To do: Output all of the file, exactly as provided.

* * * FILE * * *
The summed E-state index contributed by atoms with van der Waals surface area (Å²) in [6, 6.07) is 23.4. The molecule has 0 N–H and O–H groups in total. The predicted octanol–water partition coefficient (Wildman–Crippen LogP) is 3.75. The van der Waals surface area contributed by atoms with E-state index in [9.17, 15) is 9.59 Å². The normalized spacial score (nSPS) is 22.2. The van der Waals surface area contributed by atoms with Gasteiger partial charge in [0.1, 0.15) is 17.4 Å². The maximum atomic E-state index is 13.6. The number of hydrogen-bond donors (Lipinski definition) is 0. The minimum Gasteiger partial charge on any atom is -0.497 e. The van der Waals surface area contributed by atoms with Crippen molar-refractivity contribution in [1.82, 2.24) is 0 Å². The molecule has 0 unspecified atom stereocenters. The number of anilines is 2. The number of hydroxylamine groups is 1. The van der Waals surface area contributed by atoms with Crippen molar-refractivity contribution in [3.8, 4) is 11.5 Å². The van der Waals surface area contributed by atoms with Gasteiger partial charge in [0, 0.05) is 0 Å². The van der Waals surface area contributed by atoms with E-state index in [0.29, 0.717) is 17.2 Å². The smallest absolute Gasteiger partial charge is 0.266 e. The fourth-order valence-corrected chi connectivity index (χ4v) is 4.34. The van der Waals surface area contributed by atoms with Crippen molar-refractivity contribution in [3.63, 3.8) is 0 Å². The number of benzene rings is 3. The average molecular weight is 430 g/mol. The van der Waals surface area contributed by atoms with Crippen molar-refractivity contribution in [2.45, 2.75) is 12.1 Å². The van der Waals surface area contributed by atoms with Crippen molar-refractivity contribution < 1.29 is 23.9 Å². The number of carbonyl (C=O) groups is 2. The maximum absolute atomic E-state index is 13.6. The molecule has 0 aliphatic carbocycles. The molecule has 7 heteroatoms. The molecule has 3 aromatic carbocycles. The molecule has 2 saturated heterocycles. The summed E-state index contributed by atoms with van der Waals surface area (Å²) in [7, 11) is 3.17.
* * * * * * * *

The summed E-state index contributed by atoms with van der Waals surface area (Å²) in [6, 6.07) is 23.4. The molecule has 0 N–H and O–H groups in total. The predicted octanol–water partition coefficient (Wildman–Crippen LogP) is 3.75. The van der Waals surface area contributed by atoms with E-state index in [9.17, 15) is 9.59 Å². The normalized spacial score (nSPS) is 22.2. The van der Waals surface area contributed by atoms with Gasteiger partial charge in [0.1, 0.15) is 17.4 Å². The maximum atomic E-state index is 13.6. The number of hydrogen-bond donors (Lipinski definition) is 0. The minimum Gasteiger partial charge on any atom is -0.497 e. The van der Waals surface area contributed by atoms with Crippen molar-refractivity contribution in [1.82, 2.24) is 0 Å². The molecule has 0 unspecified atom stereocenters. The number of anilines is 2. The number of hydroxylamine groups is 1. The van der Waals surface area contributed by atoms with Crippen molar-refractivity contribution in [3.8, 4) is 11.5 Å². The van der Waals surface area contributed by atoms with Gasteiger partial charge in [0, 0.05) is 0 Å². The van der Waals surface area contributed by atoms with E-state index in [0.29, 0.717) is 17.2 Å². The smallest absolute Gasteiger partial charge is 0.266 e. The fourth-order valence-corrected chi connectivity index (χ4v) is 4.34. The van der Waals surface area contributed by atoms with Crippen molar-refractivity contribution in [3.63, 3.8) is 0 Å². The number of benzene rings is 3. The average molecular weight is 430 g/mol. The van der Waals surface area contributed by atoms with Crippen molar-refractivity contribution in [2.45, 2.75) is 12.1 Å². The van der Waals surface area contributed by atoms with Crippen molar-refractivity contribution < 1.29 is 23.9 Å². The number of carbonyl (C=O) groups is 2. The maximum absolute atomic E-state index is 13.6. The molecule has 0 aliphatic carbocycles. The molecule has 7 heteroatoms. The molecule has 3 aromatic carbocycles. The molecule has 2 saturated heterocycles. The summed E-state index contributed by atoms with van der Waals surface area (Å²) in [7, 11) is 3.17.